Before there was Rosa Parks, there was Claudette Colvin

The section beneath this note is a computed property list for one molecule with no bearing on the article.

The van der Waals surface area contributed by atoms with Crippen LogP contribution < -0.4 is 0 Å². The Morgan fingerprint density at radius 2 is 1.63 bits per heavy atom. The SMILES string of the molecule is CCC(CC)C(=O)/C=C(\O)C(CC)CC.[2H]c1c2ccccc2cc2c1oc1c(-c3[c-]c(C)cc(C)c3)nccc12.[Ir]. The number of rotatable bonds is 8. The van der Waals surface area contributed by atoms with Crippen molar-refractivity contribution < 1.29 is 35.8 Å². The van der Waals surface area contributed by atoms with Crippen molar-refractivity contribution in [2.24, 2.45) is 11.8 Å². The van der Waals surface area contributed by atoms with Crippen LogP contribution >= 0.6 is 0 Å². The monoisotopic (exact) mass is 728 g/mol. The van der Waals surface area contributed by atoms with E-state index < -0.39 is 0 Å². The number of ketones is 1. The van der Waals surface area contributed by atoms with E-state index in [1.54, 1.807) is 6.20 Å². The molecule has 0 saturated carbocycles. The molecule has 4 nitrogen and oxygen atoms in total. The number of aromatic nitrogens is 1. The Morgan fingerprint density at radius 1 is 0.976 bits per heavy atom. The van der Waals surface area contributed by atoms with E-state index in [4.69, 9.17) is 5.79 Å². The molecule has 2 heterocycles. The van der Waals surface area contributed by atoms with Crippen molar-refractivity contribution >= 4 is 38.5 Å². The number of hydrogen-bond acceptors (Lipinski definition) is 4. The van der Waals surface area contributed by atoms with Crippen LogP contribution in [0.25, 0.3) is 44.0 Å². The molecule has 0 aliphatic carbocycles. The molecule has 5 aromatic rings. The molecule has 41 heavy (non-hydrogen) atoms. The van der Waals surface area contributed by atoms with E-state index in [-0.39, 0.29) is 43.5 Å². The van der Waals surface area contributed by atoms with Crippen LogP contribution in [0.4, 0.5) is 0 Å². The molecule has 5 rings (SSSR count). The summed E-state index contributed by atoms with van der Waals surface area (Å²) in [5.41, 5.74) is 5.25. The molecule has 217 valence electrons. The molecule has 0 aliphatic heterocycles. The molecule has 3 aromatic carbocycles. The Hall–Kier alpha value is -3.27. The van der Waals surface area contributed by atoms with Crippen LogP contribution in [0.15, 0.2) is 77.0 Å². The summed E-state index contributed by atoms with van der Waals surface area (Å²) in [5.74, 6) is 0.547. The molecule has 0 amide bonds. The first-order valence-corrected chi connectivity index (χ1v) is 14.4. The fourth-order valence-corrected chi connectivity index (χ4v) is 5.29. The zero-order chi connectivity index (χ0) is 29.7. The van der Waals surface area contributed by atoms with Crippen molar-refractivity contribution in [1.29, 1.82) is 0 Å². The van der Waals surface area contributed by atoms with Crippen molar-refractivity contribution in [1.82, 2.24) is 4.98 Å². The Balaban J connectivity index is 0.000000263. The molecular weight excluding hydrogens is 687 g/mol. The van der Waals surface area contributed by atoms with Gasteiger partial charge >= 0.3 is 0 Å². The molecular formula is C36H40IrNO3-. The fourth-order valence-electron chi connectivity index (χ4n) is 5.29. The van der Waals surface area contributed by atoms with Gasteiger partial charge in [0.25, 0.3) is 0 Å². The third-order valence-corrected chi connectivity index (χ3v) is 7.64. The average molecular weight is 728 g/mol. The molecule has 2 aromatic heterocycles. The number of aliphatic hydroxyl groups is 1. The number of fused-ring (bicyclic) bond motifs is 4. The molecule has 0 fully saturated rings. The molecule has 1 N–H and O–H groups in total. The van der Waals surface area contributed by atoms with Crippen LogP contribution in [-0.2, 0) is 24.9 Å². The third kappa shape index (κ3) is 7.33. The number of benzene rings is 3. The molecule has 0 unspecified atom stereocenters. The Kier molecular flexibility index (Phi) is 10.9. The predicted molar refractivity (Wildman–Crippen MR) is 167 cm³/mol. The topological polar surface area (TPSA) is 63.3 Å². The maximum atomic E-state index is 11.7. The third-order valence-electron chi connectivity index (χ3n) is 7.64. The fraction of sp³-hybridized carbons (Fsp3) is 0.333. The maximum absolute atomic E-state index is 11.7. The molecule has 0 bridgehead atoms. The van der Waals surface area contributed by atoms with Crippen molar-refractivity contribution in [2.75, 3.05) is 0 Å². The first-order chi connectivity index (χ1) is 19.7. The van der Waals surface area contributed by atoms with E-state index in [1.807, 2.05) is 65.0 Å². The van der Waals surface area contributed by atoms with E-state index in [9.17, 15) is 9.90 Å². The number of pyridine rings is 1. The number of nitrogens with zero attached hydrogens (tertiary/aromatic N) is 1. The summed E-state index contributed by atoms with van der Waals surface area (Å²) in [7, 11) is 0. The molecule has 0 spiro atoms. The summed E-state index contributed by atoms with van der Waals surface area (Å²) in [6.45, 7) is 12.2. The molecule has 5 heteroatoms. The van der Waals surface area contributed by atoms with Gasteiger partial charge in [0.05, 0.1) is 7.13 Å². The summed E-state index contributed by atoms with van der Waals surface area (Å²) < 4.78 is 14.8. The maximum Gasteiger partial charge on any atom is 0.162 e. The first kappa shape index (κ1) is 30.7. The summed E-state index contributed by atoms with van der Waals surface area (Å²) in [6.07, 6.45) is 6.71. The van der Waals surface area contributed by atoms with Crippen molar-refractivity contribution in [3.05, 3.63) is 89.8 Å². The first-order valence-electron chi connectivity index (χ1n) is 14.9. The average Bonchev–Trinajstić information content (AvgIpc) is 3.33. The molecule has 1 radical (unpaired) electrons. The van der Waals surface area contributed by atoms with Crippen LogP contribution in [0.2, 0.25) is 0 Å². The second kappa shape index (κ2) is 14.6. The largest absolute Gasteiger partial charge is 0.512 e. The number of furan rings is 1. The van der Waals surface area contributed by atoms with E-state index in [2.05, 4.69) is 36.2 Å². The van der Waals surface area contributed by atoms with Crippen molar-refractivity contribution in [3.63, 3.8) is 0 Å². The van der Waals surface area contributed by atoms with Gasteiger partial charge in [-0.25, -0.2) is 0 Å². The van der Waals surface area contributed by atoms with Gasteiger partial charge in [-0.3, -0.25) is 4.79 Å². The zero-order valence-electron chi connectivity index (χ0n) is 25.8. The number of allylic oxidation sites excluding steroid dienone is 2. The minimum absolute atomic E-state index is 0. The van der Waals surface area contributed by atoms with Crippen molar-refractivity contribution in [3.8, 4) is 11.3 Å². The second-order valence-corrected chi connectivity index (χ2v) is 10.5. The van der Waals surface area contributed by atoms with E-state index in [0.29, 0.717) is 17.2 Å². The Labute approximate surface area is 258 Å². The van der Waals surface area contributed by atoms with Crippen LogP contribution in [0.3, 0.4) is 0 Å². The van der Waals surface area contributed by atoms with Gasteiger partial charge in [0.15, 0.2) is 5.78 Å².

Claudette Colvin's story begins as a young girl growing up in segregated Montgomery, Alabama. She knew firsthand of the humiliation and violence that could be wrought on black people if they did not toe the line of Jim Crow. Her friend had been put to death for an innocent flirtatious gesture toward a white girl. Colvin, a studious child, was determined to get the best education possible, become a lawyer, and fight for civil rights. On March 2, 1955, however, Colvin's life changed forever. The fifteen year old boarded a segregated, city bus on her way home from school, her mind filled with what she'd been learning during Negro History Week. At one stop, several white passengers got on, and the bus driver ordered her and three others to move, though there were other seats available for the white passengers. Three got up, Colvin stayed. As she says, "I felt like Sojourner Truth was pushing down on one shoulder and Harriet Tubman was pushing down on the other – saying. 'Sit down girl!' I was glued to my seat." rrested and thrown in jail, she was one of four women who challenged the segregation law in court. If Browder v. Gayle became the court case that successfully overturned bus segregation laws in both Montgomery and Alabama, why has Claudette’s story been largely forgotten? At the time, the NAACP and other Black organizations felt Rosa Parks made a better icon for the movement than a teenager. As an adult with the right look, Rosa Parks was also the secretary of the NAACP, and was both well-known and respected – people would associate her with the middle class and that would attract support for the cause. But the struggle to end segregation was often fought by young people, more than half of which were women.